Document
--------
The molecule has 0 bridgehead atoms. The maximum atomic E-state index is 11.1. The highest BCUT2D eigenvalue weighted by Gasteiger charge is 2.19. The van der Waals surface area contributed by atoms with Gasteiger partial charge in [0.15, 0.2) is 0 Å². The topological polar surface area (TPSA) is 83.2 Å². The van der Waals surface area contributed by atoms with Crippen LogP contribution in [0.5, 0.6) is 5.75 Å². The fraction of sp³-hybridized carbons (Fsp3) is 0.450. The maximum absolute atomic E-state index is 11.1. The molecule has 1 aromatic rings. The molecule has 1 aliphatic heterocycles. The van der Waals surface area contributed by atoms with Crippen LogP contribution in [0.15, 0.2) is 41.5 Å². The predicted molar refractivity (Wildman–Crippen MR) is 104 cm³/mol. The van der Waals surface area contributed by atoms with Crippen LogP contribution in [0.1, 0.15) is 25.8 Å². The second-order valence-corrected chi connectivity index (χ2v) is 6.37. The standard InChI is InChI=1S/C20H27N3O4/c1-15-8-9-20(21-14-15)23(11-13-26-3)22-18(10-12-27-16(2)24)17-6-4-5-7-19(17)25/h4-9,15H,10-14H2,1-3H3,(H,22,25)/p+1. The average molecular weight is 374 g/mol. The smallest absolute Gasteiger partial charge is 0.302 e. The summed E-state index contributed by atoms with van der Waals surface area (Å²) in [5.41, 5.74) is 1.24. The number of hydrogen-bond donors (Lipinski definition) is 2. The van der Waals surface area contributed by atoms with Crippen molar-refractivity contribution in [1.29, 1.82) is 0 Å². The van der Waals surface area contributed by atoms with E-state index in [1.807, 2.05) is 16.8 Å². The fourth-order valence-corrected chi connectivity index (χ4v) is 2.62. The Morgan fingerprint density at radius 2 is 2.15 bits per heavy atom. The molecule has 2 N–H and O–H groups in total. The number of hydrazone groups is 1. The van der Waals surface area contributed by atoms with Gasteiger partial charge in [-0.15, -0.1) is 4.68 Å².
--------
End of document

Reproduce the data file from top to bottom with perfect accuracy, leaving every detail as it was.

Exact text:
The molecule has 0 bridgehead atoms. The maximum atomic E-state index is 11.1. The highest BCUT2D eigenvalue weighted by Gasteiger charge is 2.19. The van der Waals surface area contributed by atoms with Gasteiger partial charge in [0.15, 0.2) is 0 Å². The topological polar surface area (TPSA) is 83.2 Å². The van der Waals surface area contributed by atoms with Crippen LogP contribution in [0.5, 0.6) is 5.75 Å². The fraction of sp³-hybridized carbons (Fsp3) is 0.450. The maximum absolute atomic E-state index is 11.1. The molecule has 1 aromatic rings. The molecule has 1 aliphatic heterocycles. The van der Waals surface area contributed by atoms with Crippen LogP contribution in [0.15, 0.2) is 41.5 Å². The predicted molar refractivity (Wildman–Crippen MR) is 104 cm³/mol. The van der Waals surface area contributed by atoms with Crippen LogP contribution in [0.1, 0.15) is 25.8 Å². The second-order valence-corrected chi connectivity index (χ2v) is 6.37. The standard InChI is InChI=1S/C20H27N3O4/c1-15-8-9-20(21-14-15)23(11-13-26-3)22-18(10-12-27-16(2)24)17-6-4-5-7-19(17)25/h4-9,15H,10-14H2,1-3H3,(H,22,25)/p+1. The average molecular weight is 374 g/mol. The smallest absolute Gasteiger partial charge is 0.302 e. The summed E-state index contributed by atoms with van der Waals surface area (Å²) in [5.41, 5.74) is 1.24. The number of hydrogen-bond donors (Lipinski definition) is 2. The van der Waals surface area contributed by atoms with Crippen molar-refractivity contribution in [1.29, 1.82) is 0 Å². The van der Waals surface area contributed by atoms with E-state index in [1.807, 2.05) is 16.8 Å². The fourth-order valence-corrected chi connectivity index (χ4v) is 2.62. The Morgan fingerprint density at radius 2 is 2.15 bits per heavy atom. The molecule has 2 N–H and O–H groups in total. The number of hydrazone groups is 1. The van der Waals surface area contributed by atoms with Gasteiger partial charge in [-0.15, -0.1) is 4.68 Å².